What is Network Latency?
In relation to overall network performance, latency is the number of milliseconds for your web content to begin rendering in a visitor’s browser.
In relation to network computing, latency is the time taken for a site visitor to make an initial connection with your webserver. This includes the processing of that connection by your webserver and for the initial data packets to be transmitted back to the visitor.
Latency can be affected by several factors, including:
- Round trips – When a site visitor browses to a page, they initiate an object request such as HTML files or scripts. The interval it takes for the request to reach your server and return to the user is referred to as round-trip time (RTT). It’s affected by the total distance between the visitor and your server, as well as the number of hops through which the packets are routed.
- Server metrics – A correlation exists between latency on your site and server metrics. These include the speed of your server, the type of drives used (e.g., HDD, SDD) and its total installed RAM.
By minimizing latency, you’re able to correspondingly reduce page load time and enhance your site visitor’s experience. E-commerce sites are the biggest winners here; studies show that even the shortest of delays drives visitors elsewhere. In The Essential CDN Guide, it’s reported that “studies show that a second-long delay causes a 7 percent drop in conversions, an 11 percent drop in page views and a 16 percent drop in customer satisfaction.”
How to Measure Latency
You can measure latency using the following methods:
Round-trip time – Round trip time is measured using a Ping, a command line tool that bounces a request off a user’s system to any targeted server (e.g., Incapsula.com). RTT is determined by the interval it takes for the packets to be returned to the user.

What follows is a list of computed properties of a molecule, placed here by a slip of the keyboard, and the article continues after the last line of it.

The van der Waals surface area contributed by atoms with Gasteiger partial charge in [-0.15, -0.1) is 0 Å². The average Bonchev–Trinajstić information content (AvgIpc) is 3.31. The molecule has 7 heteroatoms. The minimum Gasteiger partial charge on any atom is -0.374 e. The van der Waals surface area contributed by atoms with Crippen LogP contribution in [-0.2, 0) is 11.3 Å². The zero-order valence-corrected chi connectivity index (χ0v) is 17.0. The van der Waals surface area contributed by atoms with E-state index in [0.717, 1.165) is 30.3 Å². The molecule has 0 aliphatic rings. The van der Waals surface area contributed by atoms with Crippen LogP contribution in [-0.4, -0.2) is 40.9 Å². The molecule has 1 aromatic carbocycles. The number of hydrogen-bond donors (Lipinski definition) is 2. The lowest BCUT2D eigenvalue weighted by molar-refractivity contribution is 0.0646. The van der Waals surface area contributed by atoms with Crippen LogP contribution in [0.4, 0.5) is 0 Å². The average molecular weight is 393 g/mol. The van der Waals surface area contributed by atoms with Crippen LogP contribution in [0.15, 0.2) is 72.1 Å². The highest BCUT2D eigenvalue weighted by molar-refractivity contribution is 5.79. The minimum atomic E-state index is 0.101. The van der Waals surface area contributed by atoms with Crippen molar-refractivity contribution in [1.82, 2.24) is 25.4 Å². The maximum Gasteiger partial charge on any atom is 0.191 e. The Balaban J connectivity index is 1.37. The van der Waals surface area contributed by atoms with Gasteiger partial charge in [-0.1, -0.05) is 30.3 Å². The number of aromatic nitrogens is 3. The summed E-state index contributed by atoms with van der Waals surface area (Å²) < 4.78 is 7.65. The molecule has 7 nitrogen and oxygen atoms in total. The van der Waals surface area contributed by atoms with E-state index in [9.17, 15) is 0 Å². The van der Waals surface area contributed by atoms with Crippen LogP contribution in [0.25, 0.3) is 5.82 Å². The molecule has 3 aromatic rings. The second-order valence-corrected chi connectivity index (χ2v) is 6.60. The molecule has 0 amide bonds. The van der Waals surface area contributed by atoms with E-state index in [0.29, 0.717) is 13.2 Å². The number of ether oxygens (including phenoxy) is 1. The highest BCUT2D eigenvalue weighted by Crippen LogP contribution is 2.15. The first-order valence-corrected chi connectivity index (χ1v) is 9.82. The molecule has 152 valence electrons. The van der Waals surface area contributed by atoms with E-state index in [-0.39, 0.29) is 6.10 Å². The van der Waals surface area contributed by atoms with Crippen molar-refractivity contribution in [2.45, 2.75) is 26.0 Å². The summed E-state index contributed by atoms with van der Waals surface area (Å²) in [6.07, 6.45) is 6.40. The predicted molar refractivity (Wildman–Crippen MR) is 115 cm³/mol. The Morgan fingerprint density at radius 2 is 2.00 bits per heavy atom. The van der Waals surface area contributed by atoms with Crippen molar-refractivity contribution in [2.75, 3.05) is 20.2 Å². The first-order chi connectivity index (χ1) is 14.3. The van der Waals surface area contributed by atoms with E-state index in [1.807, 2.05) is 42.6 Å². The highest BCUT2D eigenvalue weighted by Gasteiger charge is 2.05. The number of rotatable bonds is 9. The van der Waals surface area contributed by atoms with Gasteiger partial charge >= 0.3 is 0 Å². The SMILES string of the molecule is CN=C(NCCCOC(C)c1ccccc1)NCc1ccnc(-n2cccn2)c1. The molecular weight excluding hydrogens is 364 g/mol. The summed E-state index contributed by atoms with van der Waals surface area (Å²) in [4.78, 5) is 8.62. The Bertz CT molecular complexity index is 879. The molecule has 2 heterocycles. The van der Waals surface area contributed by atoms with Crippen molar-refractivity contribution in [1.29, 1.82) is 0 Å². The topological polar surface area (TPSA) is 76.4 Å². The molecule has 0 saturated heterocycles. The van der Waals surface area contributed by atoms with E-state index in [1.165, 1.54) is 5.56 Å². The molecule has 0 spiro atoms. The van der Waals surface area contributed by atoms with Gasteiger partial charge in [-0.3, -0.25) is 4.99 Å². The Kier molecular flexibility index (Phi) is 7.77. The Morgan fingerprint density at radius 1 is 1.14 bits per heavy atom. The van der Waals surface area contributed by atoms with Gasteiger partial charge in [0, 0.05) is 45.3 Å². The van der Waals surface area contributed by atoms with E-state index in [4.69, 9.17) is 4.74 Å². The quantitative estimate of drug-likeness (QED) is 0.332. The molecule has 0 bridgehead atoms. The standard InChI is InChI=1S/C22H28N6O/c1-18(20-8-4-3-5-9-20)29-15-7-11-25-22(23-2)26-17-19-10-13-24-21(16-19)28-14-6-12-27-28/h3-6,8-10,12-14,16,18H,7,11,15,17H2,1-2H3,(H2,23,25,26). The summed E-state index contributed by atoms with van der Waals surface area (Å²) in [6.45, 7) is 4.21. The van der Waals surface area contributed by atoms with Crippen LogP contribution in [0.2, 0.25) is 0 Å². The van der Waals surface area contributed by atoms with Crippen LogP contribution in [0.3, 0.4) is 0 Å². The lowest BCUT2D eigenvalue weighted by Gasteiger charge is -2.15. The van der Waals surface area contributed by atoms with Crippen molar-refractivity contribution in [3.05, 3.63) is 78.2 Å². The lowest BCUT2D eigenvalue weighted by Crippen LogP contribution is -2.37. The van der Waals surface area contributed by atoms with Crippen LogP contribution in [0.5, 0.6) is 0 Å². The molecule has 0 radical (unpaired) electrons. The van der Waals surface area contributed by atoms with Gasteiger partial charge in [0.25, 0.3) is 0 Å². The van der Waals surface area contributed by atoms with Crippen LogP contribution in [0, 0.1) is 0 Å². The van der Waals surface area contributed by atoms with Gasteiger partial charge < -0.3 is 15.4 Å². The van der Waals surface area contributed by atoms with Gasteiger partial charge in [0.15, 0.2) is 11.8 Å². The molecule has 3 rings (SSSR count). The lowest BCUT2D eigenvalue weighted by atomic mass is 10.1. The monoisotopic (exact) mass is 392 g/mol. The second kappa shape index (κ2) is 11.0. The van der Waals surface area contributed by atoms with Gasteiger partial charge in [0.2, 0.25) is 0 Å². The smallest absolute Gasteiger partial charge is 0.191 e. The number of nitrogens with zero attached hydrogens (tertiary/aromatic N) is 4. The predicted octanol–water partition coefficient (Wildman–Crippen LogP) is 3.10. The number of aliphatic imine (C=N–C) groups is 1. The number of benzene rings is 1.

While the ping value provides a reliable assessment of latency, network congestion or throttling can occasionally provide a false reading.
Time to first byte (TTFB) – Once your webserver gets an initial user request, the time taken for the visitor’s browser to begin rendering a requested page is called time to first byte (TTFB). It’s measured in two ways:
- Actual TTFB – The time taken for the first data byte from your server to reach a visitor’s browser. Network speed and connectivity affect this value.
- Perceived TTFB – The time taken for a site visitor to perceive your web content as being rendered in their browser. The time it takes for an HTML file to be parsed impacts this metric, which is critical to both SEO and the UX.
How CDNs Reduce Your Network Latency
CDNs can lower your network latency in several ways, including:
- Content caching – Available through a CDN’s global network of strategically placed points of presence (PoPs), exact copies of your web pages are cached and compressed. This greatly decreases RTT and latency, as your site visitors are typically served content from the PoP closest to their location.
- Connection optimization – Session reuse and network peering optimize connections between visitors and origin servers. Additionally, TCP pre-pooling—whereby several standby connections are preemptively opened to limit connection time for follow-on requests—serves as yet another performance enhancement. Premium CDNs further boost connection speeds by utilizing a tier 1 network, which routes requests using a minimal number of hops.
- Progressive image rendering – For any image, a progressive series is overlaid over one another in the visitor’s browser. Each overlay is of a higher quality resolution. The visitor’s perception is that the page is being rendered more quickly in their browser than it would be otherwise.